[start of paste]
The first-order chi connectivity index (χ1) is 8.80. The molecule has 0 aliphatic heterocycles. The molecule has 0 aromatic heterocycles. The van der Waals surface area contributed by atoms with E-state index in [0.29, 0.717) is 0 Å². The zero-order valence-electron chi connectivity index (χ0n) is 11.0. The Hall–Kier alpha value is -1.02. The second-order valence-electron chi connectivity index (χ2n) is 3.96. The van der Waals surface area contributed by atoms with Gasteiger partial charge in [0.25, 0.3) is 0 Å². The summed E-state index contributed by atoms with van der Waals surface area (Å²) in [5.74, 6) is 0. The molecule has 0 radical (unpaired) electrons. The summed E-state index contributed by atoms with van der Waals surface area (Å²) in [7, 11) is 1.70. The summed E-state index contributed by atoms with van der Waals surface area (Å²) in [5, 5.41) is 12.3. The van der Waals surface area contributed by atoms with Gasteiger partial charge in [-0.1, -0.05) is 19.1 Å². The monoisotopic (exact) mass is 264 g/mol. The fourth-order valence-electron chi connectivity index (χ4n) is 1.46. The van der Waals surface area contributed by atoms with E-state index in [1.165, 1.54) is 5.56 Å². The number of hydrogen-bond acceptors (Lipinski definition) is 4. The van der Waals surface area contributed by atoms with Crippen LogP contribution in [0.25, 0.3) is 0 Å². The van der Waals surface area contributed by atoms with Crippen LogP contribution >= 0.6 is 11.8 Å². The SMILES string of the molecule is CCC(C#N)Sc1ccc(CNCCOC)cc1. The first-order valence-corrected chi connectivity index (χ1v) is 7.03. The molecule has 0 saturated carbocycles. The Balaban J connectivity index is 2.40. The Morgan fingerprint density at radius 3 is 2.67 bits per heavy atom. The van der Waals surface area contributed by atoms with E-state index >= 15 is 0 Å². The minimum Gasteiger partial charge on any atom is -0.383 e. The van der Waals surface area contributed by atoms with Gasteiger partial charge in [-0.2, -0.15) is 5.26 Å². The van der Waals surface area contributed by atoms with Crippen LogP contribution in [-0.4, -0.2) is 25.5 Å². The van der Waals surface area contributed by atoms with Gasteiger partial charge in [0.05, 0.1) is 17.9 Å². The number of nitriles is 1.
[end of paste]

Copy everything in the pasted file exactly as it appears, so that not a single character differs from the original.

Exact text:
The first-order chi connectivity index (χ1) is 8.80. The molecule has 0 aliphatic heterocycles. The molecule has 0 aromatic heterocycles. The van der Waals surface area contributed by atoms with E-state index in [0.29, 0.717) is 0 Å². The zero-order valence-electron chi connectivity index (χ0n) is 11.0. The Hall–Kier alpha value is -1.02. The second-order valence-electron chi connectivity index (χ2n) is 3.96. The van der Waals surface area contributed by atoms with Gasteiger partial charge in [0.25, 0.3) is 0 Å². The summed E-state index contributed by atoms with van der Waals surface area (Å²) in [5.74, 6) is 0. The molecule has 0 radical (unpaired) electrons. The summed E-state index contributed by atoms with van der Waals surface area (Å²) in [7, 11) is 1.70. The summed E-state index contributed by atoms with van der Waals surface area (Å²) in [5, 5.41) is 12.3. The van der Waals surface area contributed by atoms with Gasteiger partial charge in [-0.1, -0.05) is 19.1 Å². The monoisotopic (exact) mass is 264 g/mol. The fourth-order valence-electron chi connectivity index (χ4n) is 1.46. The van der Waals surface area contributed by atoms with E-state index in [1.165, 1.54) is 5.56 Å². The number of hydrogen-bond acceptors (Lipinski definition) is 4. The van der Waals surface area contributed by atoms with Crippen LogP contribution in [0.25, 0.3) is 0 Å². The van der Waals surface area contributed by atoms with Crippen LogP contribution >= 0.6 is 11.8 Å². The SMILES string of the molecule is CCC(C#N)Sc1ccc(CNCCOC)cc1. The first-order valence-corrected chi connectivity index (χ1v) is 7.03. The molecule has 0 saturated carbocycles. The Balaban J connectivity index is 2.40. The Morgan fingerprint density at radius 3 is 2.67 bits per heavy atom. The van der Waals surface area contributed by atoms with E-state index >= 15 is 0 Å². The minimum Gasteiger partial charge on any atom is -0.383 e. The van der Waals surface area contributed by atoms with Gasteiger partial charge in [-0.2, -0.15) is 5.26 Å². The van der Waals surface area contributed by atoms with Crippen LogP contribution in [-0.4, -0.2) is 25.5 Å². The van der Waals surface area contributed by atoms with Gasteiger partial charge in [0.05, 0.1) is 17.9 Å². The number of nitriles is 1.